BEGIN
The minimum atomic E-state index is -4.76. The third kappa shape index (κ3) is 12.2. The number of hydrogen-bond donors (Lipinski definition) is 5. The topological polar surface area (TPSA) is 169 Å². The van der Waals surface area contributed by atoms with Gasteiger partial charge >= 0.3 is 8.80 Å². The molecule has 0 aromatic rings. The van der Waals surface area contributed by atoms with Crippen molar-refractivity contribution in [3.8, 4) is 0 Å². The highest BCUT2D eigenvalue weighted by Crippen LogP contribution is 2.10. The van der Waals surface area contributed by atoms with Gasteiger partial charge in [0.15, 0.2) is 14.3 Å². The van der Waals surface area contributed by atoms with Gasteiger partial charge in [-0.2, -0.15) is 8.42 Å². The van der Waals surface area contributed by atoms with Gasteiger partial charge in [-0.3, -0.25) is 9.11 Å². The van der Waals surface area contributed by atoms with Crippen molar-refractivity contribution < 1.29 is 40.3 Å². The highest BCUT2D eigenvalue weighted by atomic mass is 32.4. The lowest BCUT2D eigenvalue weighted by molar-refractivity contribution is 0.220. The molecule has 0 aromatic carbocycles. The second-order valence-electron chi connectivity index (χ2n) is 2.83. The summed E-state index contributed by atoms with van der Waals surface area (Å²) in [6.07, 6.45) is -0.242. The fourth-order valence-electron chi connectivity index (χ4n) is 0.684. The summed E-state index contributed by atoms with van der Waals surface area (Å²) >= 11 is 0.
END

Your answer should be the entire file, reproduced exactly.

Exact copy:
The minimum atomic E-state index is -4.76. The third kappa shape index (κ3) is 12.2. The number of hydrogen-bond donors (Lipinski definition) is 5. The topological polar surface area (TPSA) is 169 Å². The van der Waals surface area contributed by atoms with Gasteiger partial charge >= 0.3 is 8.80 Å². The molecule has 0 aromatic rings. The van der Waals surface area contributed by atoms with Crippen molar-refractivity contribution in [3.8, 4) is 0 Å². The highest BCUT2D eigenvalue weighted by Crippen LogP contribution is 2.10. The van der Waals surface area contributed by atoms with Gasteiger partial charge in [0.15, 0.2) is 14.3 Å². The van der Waals surface area contributed by atoms with Gasteiger partial charge in [-0.2, -0.15) is 8.42 Å². The van der Waals surface area contributed by atoms with Gasteiger partial charge in [-0.3, -0.25) is 9.11 Å². The van der Waals surface area contributed by atoms with Crippen molar-refractivity contribution < 1.29 is 40.3 Å². The highest BCUT2D eigenvalue weighted by atomic mass is 32.4. The lowest BCUT2D eigenvalue weighted by molar-refractivity contribution is 0.220. The molecule has 0 aromatic carbocycles. The second-order valence-electron chi connectivity index (χ2n) is 2.83. The summed E-state index contributed by atoms with van der Waals surface area (Å²) in [6.07, 6.45) is -0.242. The fourth-order valence-electron chi connectivity index (χ4n) is 0.684. The summed E-state index contributed by atoms with van der Waals surface area (Å²) >= 11 is 0.